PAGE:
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Osteoarthritis is typically a normal result of aging and is caused by wear and tear on the rubbery cushion (called cartilage) that lines your joints. Cartilage allows bones to glide over one another within a joint without pain. Arthritis describes the process of the joint cartilage breaking down.  This degenerative process causes pain, swelling, stiffness and reduced joint motion.

Osteoarthritis is the most common form of arthritis. It can occur in any joint, but is most common in the hands, knees, hips and spine. Repeated use of the joint after cartilage loss can cause permanent damage. Bony spurs may form, and your ligaments and muscles become weak and stiff.

Symptoms usually appear in middle age, after age 45. Osteoarthritis affects 27 million Americans, according to the Arthritis Foundation. Most people have some osteoarthritis by age 70.

The condition can appear earlier in life or be aggravated by several factors.

  • Obesity. Being overweight puts extra pressure on the joints, especially the knees and feet.
  • Heredity. Osteoarthritis tends to run in families.
  • Repeated use. Jobs that involved kneeling, squatting, lifting or climbing stairs can place a heavy load on your joints. Sports that include direct impacts and twisting, like football and basketball, can also damage your joints over time.
  • Injury. Any fracture or injury to the cartilage or ligaments in your joints can lead to osteoarthritis later in life.
  • Medical conditions. Bleeding disorders, such as hemophilia, that affect the blood supply near a joint and other forms of arthritis can also lead to osteoarthritis.

There are different ways to reduce the impact of osteoarthritis, from lifestyle changes to surgery. At Indiana University Health, we partner with your primary care physician and experts at the IU School of Medicine to access the latest research and information in preventing osteoarthritis and treating your symptoms. Your primary care physician uses a multi-disciplinary approach to provide with you a variety of treatment options to keep you moving and minimize your pain.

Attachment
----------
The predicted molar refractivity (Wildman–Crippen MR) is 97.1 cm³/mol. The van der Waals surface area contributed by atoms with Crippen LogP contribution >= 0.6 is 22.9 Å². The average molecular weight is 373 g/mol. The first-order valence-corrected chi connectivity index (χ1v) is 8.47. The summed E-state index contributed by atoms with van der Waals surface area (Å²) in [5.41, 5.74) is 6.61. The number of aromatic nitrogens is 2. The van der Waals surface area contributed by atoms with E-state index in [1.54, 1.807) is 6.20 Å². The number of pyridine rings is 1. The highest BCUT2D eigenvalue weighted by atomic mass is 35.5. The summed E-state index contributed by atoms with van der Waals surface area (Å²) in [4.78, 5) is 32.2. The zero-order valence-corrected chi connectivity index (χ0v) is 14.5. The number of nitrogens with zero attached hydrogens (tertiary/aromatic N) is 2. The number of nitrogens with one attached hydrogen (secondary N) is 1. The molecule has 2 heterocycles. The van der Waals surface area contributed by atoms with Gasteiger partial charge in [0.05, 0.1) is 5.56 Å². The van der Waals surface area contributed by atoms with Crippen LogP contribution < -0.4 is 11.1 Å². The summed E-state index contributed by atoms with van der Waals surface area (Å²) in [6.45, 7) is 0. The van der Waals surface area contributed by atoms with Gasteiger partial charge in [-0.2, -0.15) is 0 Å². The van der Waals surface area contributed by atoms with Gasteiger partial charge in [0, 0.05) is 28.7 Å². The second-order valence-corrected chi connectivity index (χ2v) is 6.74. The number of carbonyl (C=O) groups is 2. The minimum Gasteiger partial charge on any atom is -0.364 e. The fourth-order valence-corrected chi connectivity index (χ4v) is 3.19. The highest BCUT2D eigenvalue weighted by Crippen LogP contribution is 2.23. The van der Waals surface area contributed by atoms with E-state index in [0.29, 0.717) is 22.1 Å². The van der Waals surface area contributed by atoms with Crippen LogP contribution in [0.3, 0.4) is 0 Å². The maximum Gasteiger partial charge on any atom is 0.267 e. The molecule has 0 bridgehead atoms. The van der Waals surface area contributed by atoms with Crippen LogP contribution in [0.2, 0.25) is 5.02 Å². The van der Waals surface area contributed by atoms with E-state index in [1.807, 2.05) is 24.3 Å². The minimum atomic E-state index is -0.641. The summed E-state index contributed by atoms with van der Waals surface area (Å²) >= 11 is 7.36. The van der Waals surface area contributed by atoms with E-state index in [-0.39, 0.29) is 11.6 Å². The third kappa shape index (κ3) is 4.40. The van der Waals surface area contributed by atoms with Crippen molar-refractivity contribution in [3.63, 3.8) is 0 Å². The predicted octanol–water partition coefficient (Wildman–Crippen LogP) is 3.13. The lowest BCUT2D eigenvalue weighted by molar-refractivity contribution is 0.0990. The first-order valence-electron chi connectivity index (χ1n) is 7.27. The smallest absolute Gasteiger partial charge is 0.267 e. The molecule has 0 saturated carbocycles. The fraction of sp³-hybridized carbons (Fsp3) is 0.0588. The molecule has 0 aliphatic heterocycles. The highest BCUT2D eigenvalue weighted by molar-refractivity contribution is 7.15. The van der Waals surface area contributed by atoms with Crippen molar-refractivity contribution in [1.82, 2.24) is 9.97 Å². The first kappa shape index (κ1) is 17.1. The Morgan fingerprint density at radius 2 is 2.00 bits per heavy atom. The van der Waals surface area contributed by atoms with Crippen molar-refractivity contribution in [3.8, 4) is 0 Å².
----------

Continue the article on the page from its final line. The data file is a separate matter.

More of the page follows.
While there is no cure for osteoarthritis, our long focus on studying and treating the condition makes us experts in helping you lessen your joint pain so that you can live life to the fullest. Our affiliation with the IU School of Medicine Division of Rheumatology connects us to the latest research and clinical studies for osteoarthritis treatments. We have long been involved in the national osteoarthritis initiative funded by the National Institutes of Health to study many aspects of the condition. In 1977, the NIH funded the IU Multipurpose Arthritis and Musculoskeletal Diseases Center, which conducts research into the causes and biology of rheumatic diseases, including osteoarthritis.

How We Can Help

How We Can Help

Osteoarthritis Treatment Information

We offer treatments to keep you active, get you healthy and reduce pain—all with the goal of improving your overall quality of life.

Osteoarthritis Locations & Physicians

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Osteoarthritis Support Services

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